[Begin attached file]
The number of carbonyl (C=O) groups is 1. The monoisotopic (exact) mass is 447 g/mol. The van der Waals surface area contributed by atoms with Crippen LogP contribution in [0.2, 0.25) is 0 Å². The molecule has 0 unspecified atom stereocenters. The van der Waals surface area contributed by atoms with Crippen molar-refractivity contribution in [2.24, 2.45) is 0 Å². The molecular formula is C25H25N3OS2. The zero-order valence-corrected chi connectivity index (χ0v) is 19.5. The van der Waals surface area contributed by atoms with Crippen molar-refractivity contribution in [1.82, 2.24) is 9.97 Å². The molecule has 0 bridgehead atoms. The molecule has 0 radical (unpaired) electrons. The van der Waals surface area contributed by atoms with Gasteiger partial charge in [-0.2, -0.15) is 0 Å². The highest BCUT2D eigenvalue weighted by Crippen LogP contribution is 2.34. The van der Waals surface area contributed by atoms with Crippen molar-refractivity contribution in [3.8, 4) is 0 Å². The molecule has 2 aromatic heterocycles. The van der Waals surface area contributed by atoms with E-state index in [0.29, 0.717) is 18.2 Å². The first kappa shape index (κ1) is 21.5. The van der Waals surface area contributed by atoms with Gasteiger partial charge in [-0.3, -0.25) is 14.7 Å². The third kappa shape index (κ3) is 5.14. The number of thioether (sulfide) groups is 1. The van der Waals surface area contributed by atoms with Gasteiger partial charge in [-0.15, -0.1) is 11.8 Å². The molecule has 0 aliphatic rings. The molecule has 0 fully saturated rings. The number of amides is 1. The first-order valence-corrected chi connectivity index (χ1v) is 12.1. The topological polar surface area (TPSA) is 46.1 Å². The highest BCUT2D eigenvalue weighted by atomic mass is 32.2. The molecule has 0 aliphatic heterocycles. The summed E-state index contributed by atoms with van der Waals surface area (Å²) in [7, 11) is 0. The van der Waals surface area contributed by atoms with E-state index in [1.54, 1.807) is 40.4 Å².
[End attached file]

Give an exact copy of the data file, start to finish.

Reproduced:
The number of carbonyl (C=O) groups is 1. The monoisotopic (exact) mass is 447 g/mol. The van der Waals surface area contributed by atoms with Crippen LogP contribution in [0.2, 0.25) is 0 Å². The molecule has 0 unspecified atom stereocenters. The van der Waals surface area contributed by atoms with Crippen molar-refractivity contribution in [2.24, 2.45) is 0 Å². The molecular formula is C25H25N3OS2. The zero-order valence-corrected chi connectivity index (χ0v) is 19.5. The van der Waals surface area contributed by atoms with Crippen molar-refractivity contribution in [1.82, 2.24) is 9.97 Å². The molecule has 0 bridgehead atoms. The molecule has 0 radical (unpaired) electrons. The van der Waals surface area contributed by atoms with Gasteiger partial charge in [-0.2, -0.15) is 0 Å². The highest BCUT2D eigenvalue weighted by Crippen LogP contribution is 2.34. The van der Waals surface area contributed by atoms with Crippen molar-refractivity contribution in [3.8, 4) is 0 Å². The molecule has 2 aromatic heterocycles. The van der Waals surface area contributed by atoms with E-state index in [0.29, 0.717) is 18.2 Å². The first kappa shape index (κ1) is 21.5. The van der Waals surface area contributed by atoms with Gasteiger partial charge in [-0.3, -0.25) is 14.7 Å². The third kappa shape index (κ3) is 5.14. The number of thioether (sulfide) groups is 1. The van der Waals surface area contributed by atoms with Gasteiger partial charge in [-0.15, -0.1) is 11.8 Å². The molecule has 0 aliphatic rings. The molecule has 0 fully saturated rings. The number of amides is 1. The first-order valence-corrected chi connectivity index (χ1v) is 12.1. The topological polar surface area (TPSA) is 46.1 Å². The highest BCUT2D eigenvalue weighted by atomic mass is 32.2. The molecule has 0 aliphatic heterocycles. The summed E-state index contributed by atoms with van der Waals surface area (Å²) in [7, 11) is 0. The van der Waals surface area contributed by atoms with E-state index in [1.54, 1.807) is 40.4 Å².